Relay trigger wire carries both 12v and ground


Old 08-06-14, 04:29 PM
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Relay trigger wire carries both 12v and ground

Regarding a regular 5 post spst relay. My question is, if a relay is wired to receive a negative trigger, what would happen if 12v is sent instead. Like if pin 86 has 12v, what would happen if 85 received 12v? Applying 12v to both sides of a magnetic coil, does it burn it up or anything? What about ground to both sides?

The reason I am asking is I have an ON OFF monetary switch, that sends a 12v when on is pressed, and a ground signal when off is pressed, all through the same wire. Going to wire one relay (relay A) so that when on is pressed, the relay turns on the 12v output which is jumped to keep the relay on. I need a way to turn this relay off. So I was going to have another relay (relay B) where 87a is powering pin 30 on (relay A), when the off button is pressed it sends the ground to (relay B), which cuts off power from 87a to pin 30 on (relay A) just long enough to break the jumper and turn the relay off. The trigger wire of course the same wire, just 12v or ground depending on which button is pressed.

Just want to make sure its not going to do anything bad if 12v is applied to both sides of the coil, and vice versa.

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Old 08-06-14, 07:27 PM
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I think I'd need to see a drawing to figure out exactly what you have planned. But in general, applying the same voltage to both sides of a component (relay coil) is the same as applying 0v. You need a positive and negative to have any voltage pass. Two negatives don't do anything nor would two positives.

This is assuming of course that you're working with a basic 12v system and not something more funky like a +12/-12 volt setup.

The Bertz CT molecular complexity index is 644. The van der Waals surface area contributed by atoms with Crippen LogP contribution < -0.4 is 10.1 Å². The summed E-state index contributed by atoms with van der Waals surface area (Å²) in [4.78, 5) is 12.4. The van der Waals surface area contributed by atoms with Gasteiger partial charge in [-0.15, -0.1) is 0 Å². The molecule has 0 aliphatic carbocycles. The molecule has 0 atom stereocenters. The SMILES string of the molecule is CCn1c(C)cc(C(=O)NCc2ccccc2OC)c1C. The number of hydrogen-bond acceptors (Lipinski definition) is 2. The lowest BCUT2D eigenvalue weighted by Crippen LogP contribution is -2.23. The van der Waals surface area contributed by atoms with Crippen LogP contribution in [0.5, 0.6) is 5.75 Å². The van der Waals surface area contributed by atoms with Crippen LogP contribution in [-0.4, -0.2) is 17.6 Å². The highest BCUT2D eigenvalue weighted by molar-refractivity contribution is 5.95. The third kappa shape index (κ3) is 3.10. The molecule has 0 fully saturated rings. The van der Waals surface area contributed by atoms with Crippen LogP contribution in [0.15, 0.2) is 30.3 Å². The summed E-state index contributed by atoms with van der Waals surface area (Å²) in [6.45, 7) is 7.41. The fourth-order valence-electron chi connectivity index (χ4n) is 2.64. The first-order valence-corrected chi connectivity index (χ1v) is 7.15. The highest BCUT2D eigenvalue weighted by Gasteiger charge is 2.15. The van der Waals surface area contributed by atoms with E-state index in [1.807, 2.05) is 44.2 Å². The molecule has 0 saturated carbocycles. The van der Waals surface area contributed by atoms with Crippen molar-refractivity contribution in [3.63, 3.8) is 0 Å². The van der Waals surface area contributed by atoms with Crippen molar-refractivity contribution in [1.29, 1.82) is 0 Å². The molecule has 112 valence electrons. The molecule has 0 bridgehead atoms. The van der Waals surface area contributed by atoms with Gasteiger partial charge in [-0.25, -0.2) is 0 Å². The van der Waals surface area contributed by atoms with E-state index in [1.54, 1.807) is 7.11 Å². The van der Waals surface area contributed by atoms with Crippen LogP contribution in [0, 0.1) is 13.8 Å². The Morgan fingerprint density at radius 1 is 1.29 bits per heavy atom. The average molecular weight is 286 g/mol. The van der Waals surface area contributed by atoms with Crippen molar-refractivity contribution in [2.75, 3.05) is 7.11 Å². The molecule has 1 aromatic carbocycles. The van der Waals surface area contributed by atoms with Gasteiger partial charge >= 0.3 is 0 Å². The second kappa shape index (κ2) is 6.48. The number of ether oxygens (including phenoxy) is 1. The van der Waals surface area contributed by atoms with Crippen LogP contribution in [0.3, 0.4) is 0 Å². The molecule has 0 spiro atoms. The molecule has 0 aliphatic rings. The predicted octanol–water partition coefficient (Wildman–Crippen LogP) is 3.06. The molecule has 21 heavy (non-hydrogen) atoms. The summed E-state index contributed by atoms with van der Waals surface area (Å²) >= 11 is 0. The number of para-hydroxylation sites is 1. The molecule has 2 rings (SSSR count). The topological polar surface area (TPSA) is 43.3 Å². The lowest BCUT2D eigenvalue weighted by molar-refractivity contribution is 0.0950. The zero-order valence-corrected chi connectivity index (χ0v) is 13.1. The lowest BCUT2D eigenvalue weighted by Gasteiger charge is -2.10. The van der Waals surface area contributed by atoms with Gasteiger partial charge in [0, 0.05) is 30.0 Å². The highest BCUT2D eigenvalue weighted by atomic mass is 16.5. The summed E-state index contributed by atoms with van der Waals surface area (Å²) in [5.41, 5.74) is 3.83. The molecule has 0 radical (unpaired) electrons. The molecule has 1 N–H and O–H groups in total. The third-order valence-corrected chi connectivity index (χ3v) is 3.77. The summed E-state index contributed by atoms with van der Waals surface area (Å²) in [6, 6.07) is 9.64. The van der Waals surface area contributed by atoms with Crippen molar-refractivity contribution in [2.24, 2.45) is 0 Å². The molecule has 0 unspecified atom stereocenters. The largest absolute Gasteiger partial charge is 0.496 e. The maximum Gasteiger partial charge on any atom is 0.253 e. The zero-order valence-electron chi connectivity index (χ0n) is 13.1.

Old 08-06-14, 09:23 PM
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You aren't really sending a ground signal. Your sending power or your not.
I've used those "Bosch" type relays by the thousands. At one time I was buying them 100 at a time.

Relay 1 does the main switching. Relay 2 interrupts the ground to relay 1's coil to turn off relay 1 when off is pushed. The diode in relay 1 supplies power to the coil from the load output. It keeps the full load from being connected across from the switch. This circuit assumes your load is a 12v load as that's what the relay coils are.

If you have other needs the circuit is easy to change. You can wire these relays any way your imagination and needs require.

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Old 08-07-14, 08:31 AM
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Ok thanks. I didn't think applying 12v to both sides would do anything but just wanted to make sure.

The picture is the on off switch wiring. When off, the output wire is grounded. When on is pressed, it sends 12v through output wire, then drops to around 7 volts when released. The other buttons change the voltage when pressed but those don't really matter as they won't be pressed.

Basically I need a way to turn a relay on when 12v is applied, and off when ground is applied. Would be easy if 12v was constant, but it's not so I will have to have the relay latched to keep it on with the button not pressed. I think I've got it figured out, just wanted reassurance that the relay wasn't going to die if 12v was applied to both sides of the coil. Thanks
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